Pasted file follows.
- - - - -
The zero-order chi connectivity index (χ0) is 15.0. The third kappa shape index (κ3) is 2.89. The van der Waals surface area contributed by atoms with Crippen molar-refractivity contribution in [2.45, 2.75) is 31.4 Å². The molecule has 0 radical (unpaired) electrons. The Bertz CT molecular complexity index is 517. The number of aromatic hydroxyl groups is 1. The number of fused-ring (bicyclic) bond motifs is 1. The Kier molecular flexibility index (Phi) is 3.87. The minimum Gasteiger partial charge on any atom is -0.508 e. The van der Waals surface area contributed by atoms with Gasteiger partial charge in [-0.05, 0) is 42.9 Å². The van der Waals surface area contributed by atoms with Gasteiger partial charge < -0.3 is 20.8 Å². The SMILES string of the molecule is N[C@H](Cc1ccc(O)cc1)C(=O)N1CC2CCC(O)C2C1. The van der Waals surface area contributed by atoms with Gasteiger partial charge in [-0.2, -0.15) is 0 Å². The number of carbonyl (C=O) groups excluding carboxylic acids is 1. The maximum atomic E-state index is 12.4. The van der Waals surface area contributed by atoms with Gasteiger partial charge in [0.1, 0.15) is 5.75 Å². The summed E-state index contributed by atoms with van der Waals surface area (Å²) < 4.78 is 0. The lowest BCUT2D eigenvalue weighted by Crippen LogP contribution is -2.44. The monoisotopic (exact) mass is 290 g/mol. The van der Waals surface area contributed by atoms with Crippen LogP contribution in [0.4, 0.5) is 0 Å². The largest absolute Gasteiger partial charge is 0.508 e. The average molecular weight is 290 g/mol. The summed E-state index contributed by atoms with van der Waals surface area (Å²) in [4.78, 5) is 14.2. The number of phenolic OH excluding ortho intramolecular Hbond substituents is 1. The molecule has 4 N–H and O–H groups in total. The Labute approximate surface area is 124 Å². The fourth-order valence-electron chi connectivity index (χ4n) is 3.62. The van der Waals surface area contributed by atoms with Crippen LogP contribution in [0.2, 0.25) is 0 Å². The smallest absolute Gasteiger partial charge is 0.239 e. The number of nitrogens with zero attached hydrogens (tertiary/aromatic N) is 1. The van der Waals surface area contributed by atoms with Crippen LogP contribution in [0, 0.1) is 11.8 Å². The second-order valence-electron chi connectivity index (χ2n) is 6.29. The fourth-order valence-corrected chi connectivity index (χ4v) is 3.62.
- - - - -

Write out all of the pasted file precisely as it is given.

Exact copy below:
The zero-order chi connectivity index (χ0) is 15.0. The third kappa shape index (κ3) is 2.89. The van der Waals surface area contributed by atoms with Crippen molar-refractivity contribution in [2.45, 2.75) is 31.4 Å². The molecule has 0 radical (unpaired) electrons. The Bertz CT molecular complexity index is 517. The number of aromatic hydroxyl groups is 1. The number of fused-ring (bicyclic) bond motifs is 1. The Kier molecular flexibility index (Phi) is 3.87. The minimum Gasteiger partial charge on any atom is -0.508 e. The van der Waals surface area contributed by atoms with Gasteiger partial charge in [-0.05, 0) is 42.9 Å². The van der Waals surface area contributed by atoms with Gasteiger partial charge < -0.3 is 20.8 Å². The SMILES string of the molecule is N[C@H](Cc1ccc(O)cc1)C(=O)N1CC2CCC(O)C2C1. The van der Waals surface area contributed by atoms with Gasteiger partial charge in [-0.2, -0.15) is 0 Å². The number of carbonyl (C=O) groups excluding carboxylic acids is 1. The maximum atomic E-state index is 12.4. The van der Waals surface area contributed by atoms with Gasteiger partial charge in [0.1, 0.15) is 5.75 Å². The summed E-state index contributed by atoms with van der Waals surface area (Å²) < 4.78 is 0. The lowest BCUT2D eigenvalue weighted by Crippen LogP contribution is -2.44. The monoisotopic (exact) mass is 290 g/mol. The van der Waals surface area contributed by atoms with Crippen LogP contribution in [0.4, 0.5) is 0 Å². The largest absolute Gasteiger partial charge is 0.508 e. The average molecular weight is 290 g/mol. The summed E-state index contributed by atoms with van der Waals surface area (Å²) in [4.78, 5) is 14.2. The number of phenolic OH excluding ortho intramolecular Hbond substituents is 1. The molecule has 4 N–H and O–H groups in total. The Labute approximate surface area is 124 Å². The fourth-order valence-electron chi connectivity index (χ4n) is 3.62. The van der Waals surface area contributed by atoms with Crippen LogP contribution in [0.2, 0.25) is 0 Å². The smallest absolute Gasteiger partial charge is 0.239 e. The number of nitrogens with zero attached hydrogens (tertiary/aromatic N) is 1. The van der Waals surface area contributed by atoms with Crippen LogP contribution in [0, 0.1) is 11.8 Å². The second-order valence-electron chi connectivity index (χ2n) is 6.29. The fourth-order valence-corrected chi connectivity index (χ4v) is 3.62.